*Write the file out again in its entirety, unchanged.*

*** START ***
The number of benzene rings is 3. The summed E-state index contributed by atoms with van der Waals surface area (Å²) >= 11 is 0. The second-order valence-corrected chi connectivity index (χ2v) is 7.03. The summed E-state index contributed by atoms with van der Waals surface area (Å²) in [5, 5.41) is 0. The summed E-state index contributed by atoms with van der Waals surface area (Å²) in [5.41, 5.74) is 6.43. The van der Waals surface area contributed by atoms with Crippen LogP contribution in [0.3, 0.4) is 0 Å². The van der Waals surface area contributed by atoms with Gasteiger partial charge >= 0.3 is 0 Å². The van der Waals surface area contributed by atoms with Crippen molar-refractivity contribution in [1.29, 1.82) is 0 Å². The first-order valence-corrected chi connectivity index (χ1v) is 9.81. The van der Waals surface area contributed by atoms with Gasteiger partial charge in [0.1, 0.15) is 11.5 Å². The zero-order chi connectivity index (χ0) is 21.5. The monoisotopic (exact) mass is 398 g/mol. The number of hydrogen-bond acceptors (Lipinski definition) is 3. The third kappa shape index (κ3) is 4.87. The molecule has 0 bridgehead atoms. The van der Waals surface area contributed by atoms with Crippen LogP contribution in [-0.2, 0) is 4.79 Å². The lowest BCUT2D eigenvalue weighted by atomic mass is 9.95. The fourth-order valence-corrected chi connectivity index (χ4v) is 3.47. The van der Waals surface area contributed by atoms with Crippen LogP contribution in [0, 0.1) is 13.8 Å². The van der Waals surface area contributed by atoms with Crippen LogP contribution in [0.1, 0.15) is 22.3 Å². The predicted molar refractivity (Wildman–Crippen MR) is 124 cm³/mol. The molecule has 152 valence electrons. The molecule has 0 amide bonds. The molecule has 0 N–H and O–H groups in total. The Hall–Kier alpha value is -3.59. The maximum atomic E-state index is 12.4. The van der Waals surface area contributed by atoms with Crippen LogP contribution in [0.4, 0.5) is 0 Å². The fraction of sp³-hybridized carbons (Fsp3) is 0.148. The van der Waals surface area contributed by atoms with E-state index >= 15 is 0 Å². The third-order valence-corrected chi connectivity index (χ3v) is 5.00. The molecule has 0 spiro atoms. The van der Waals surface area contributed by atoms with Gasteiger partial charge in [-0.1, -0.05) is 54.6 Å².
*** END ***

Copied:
The number of benzene rings is 3. The summed E-state index contributed by atoms with van der Waals surface area (Å²) >= 11 is 0. The second-order valence-corrected chi connectivity index (χ2v) is 7.03. The summed E-state index contributed by atoms with van der Waals surface area (Å²) in [5, 5.41) is 0. The summed E-state index contributed by atoms with van der Waals surface area (Å²) in [5.41, 5.74) is 6.43. The van der Waals surface area contributed by atoms with Crippen LogP contribution in [0.3, 0.4) is 0 Å². The van der Waals surface area contributed by atoms with Gasteiger partial charge >= 0.3 is 0 Å². The van der Waals surface area contributed by atoms with Crippen molar-refractivity contribution in [1.29, 1.82) is 0 Å². The first-order valence-corrected chi connectivity index (χ1v) is 9.81. The van der Waals surface area contributed by atoms with Gasteiger partial charge in [0.1, 0.15) is 11.5 Å². The zero-order chi connectivity index (χ0) is 21.5. The monoisotopic (exact) mass is 398 g/mol. The number of hydrogen-bond acceptors (Lipinski definition) is 3. The third kappa shape index (κ3) is 4.87. The molecule has 0 bridgehead atoms. The van der Waals surface area contributed by atoms with Crippen LogP contribution in [-0.2, 0) is 4.79 Å². The lowest BCUT2D eigenvalue weighted by atomic mass is 9.95. The fourth-order valence-corrected chi connectivity index (χ4v) is 3.47. The van der Waals surface area contributed by atoms with Crippen LogP contribution in [0, 0.1) is 13.8 Å². The van der Waals surface area contributed by atoms with Crippen LogP contribution in [0.1, 0.15) is 22.3 Å². The predicted molar refractivity (Wildman–Crippen MR) is 124 cm³/mol. The molecule has 152 valence electrons. The molecule has 0 amide bonds. The molecule has 0 N–H and O–H groups in total. The Hall–Kier alpha value is -3.59. The maximum atomic E-state index is 12.4. The van der Waals surface area contributed by atoms with Crippen LogP contribution in [0.4, 0.5) is 0 Å². The fraction of sp³-hybridized carbons (Fsp3) is 0.148. The van der Waals surface area contributed by atoms with E-state index >= 15 is 0 Å². The third-order valence-corrected chi connectivity index (χ3v) is 5.00. The molecule has 0 spiro atoms. The van der Waals surface area contributed by atoms with Gasteiger partial charge in [-0.1, -0.05) is 54.6 Å².